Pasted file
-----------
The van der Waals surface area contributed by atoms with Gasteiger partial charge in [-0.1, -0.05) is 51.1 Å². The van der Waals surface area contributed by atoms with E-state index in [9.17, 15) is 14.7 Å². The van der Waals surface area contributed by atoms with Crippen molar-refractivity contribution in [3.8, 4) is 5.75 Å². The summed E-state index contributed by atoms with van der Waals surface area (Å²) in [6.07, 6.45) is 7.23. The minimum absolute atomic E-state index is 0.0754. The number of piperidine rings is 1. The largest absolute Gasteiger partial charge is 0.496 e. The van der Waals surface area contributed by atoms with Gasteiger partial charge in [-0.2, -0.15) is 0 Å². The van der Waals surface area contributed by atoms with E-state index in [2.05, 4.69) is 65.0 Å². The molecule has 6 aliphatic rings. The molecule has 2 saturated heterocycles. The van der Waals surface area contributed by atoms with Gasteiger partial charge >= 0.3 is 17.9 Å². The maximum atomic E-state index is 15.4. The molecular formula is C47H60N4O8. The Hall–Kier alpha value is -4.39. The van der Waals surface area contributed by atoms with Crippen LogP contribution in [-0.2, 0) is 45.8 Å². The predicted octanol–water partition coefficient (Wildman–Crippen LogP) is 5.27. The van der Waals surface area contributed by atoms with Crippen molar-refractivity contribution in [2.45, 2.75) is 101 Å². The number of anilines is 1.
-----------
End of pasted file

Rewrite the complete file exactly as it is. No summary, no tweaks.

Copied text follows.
The van der Waals surface area contributed by atoms with Gasteiger partial charge in [-0.1, -0.05) is 51.1 Å². The van der Waals surface area contributed by atoms with E-state index in [9.17, 15) is 14.7 Å². The van der Waals surface area contributed by atoms with Crippen molar-refractivity contribution in [3.8, 4) is 5.75 Å². The summed E-state index contributed by atoms with van der Waals surface area (Å²) in [6.07, 6.45) is 7.23. The minimum absolute atomic E-state index is 0.0754. The number of piperidine rings is 1. The largest absolute Gasteiger partial charge is 0.496 e. The van der Waals surface area contributed by atoms with Gasteiger partial charge in [-0.2, -0.15) is 0 Å². The van der Waals surface area contributed by atoms with E-state index in [2.05, 4.69) is 65.0 Å². The molecule has 6 aliphatic rings. The molecule has 2 saturated heterocycles. The van der Waals surface area contributed by atoms with Gasteiger partial charge >= 0.3 is 17.9 Å². The maximum atomic E-state index is 15.4. The molecular formula is C47H60N4O8. The Hall–Kier alpha value is -4.39. The van der Waals surface area contributed by atoms with Crippen LogP contribution in [-0.2, 0) is 45.8 Å². The predicted octanol–water partition coefficient (Wildman–Crippen LogP) is 5.27. The van der Waals surface area contributed by atoms with Crippen molar-refractivity contribution in [2.45, 2.75) is 101 Å². The number of anilines is 1.